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A little more than one year after its release, Windows Vista will receive its first service pack update in March. Microsoft says the pack will offer better compatibility with third-party hardware, increased reliability, tighter security, and better performance. But unlike the last Windows Service Pack release, Windows XP SP2, which offered users a new Windows Firewall, an improved Automatic Updates feature, and a pop-up ad blocker for Internet Explorer, Windows Vista SP1 is largely a code update, devoid of new eye candy, and very light on "must-have" features for home users.
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Windows Vista SP1 improves the overall upgrade process, fixes hundreds of tiny problems, and makes it easier for more third-party vendors to write stable code for Vista. Before hitting next, we recommend first clicking the "What you should know before installing Service Pack 1" link.
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We found that Microsoft offers a reasonable amount of support for the SP1 upgrade. For example, before you begin there is a link to a Read Me page called "What you should know before installing Service Pack 1" that covers what to do before installing, during, and after installation. Also, Microsoft has improved the upgrade process itself so that if the installation of one update fails, it tries another while preparing to rerun the failed update. This should speed installation for most users.
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Take a moment to scan the end user license agreement, check the agreement box, then click Next to continue.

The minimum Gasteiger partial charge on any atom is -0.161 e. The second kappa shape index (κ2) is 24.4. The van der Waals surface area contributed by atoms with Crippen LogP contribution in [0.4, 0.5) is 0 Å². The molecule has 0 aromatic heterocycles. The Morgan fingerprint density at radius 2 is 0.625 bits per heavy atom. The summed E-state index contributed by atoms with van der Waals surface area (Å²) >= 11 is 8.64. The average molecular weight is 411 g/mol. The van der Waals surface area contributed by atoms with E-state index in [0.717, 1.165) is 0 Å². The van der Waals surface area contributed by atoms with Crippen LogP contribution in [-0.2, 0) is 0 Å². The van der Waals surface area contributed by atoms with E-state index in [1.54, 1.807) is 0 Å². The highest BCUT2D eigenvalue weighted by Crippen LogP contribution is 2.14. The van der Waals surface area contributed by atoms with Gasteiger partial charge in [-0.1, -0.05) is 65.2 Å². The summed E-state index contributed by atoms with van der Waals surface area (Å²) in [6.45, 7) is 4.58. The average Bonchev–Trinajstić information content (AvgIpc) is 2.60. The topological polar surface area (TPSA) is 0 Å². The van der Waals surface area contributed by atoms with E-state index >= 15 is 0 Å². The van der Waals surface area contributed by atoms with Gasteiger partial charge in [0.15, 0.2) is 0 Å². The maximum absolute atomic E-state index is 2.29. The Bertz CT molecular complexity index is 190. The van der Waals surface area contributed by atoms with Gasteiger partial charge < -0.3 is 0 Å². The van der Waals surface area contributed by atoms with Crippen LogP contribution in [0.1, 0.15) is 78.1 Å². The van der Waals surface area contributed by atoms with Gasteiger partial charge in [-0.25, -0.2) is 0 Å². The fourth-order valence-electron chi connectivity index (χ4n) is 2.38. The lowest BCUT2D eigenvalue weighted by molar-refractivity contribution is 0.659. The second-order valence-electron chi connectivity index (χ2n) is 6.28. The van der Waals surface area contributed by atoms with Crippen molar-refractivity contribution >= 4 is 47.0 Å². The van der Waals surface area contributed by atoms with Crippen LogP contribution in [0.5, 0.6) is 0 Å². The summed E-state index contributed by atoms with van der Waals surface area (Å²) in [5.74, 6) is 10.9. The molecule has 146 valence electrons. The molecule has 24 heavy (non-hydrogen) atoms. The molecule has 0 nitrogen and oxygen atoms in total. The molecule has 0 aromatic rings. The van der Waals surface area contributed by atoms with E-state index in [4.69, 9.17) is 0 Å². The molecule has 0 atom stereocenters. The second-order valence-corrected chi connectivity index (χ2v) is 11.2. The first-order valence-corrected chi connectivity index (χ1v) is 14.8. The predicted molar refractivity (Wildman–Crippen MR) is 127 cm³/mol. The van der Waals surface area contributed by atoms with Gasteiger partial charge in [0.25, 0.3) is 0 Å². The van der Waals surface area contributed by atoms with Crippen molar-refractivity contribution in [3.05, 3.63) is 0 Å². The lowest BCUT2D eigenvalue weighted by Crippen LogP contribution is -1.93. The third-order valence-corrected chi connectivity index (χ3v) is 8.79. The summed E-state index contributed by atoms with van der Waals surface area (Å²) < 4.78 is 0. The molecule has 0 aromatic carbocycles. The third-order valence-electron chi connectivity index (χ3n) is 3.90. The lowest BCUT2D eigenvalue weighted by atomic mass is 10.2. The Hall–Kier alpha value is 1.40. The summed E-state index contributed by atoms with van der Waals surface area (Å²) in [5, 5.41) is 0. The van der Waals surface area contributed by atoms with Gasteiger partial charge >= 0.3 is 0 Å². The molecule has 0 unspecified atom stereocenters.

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The dialog says it might take an hour, but this upgrade is modular, meaning that time estimates will vary for each system depending on how well updated the system is at the start of the upgrade.
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During the upgrade, our test computer was unusable and automatically rebooted several times. A display informed us exactly where the install was in terms of overall progress (for example, "Configuring update, stage 1 of 3, 34 percent complete").
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After about an hour, our test computer was fully upgraded.
Caption by CNET Reviews staff / Photo by CNET Networks
One thing we noted was that our Windows Experience Index, a measure of how well your computer runs Windows Vista, improved from 4.2 to 4.5. That's probably because of additional drivers added during the SP1 upgrade.
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Should you, for any reason, want to uninstall this upgrade, Microsoft allows you to do so, although there are three preinstallation updates that cannot be removed.
Caption by CNET Reviews staff / Photo by CNET Networks
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